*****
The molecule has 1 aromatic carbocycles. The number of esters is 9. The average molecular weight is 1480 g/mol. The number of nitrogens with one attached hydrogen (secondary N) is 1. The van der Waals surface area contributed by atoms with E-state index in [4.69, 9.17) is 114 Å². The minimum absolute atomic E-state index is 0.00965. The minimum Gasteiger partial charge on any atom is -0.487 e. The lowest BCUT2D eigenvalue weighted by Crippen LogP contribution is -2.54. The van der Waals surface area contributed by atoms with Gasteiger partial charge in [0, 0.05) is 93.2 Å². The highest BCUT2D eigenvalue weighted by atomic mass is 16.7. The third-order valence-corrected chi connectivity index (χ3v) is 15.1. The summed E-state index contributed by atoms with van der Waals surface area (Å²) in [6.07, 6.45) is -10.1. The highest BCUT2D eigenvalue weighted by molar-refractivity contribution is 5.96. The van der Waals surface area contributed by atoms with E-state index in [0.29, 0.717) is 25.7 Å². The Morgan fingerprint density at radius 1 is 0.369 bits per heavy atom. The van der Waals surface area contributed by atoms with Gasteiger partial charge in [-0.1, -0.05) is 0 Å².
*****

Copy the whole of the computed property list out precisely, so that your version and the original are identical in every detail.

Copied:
The molecule has 1 aromatic carbocycles. The number of esters is 9. The average molecular weight is 1480 g/mol. The number of nitrogens with one attached hydrogen (secondary N) is 1. The van der Waals surface area contributed by atoms with E-state index in [4.69, 9.17) is 114 Å². The minimum absolute atomic E-state index is 0.00965. The minimum Gasteiger partial charge on any atom is -0.487 e. The lowest BCUT2D eigenvalue weighted by Crippen LogP contribution is -2.54. The van der Waals surface area contributed by atoms with Gasteiger partial charge in [0, 0.05) is 93.2 Å². The highest BCUT2D eigenvalue weighted by atomic mass is 16.7. The third-order valence-corrected chi connectivity index (χ3v) is 15.1. The summed E-state index contributed by atoms with van der Waals surface area (Å²) in [6.07, 6.45) is -10.1. The highest BCUT2D eigenvalue weighted by molar-refractivity contribution is 5.96. The van der Waals surface area contributed by atoms with E-state index in [0.29, 0.717) is 25.7 Å². The Morgan fingerprint density at radius 1 is 0.369 bits per heavy atom. The van der Waals surface area contributed by atoms with Gasteiger partial charge in [-0.1, -0.05) is 0 Å².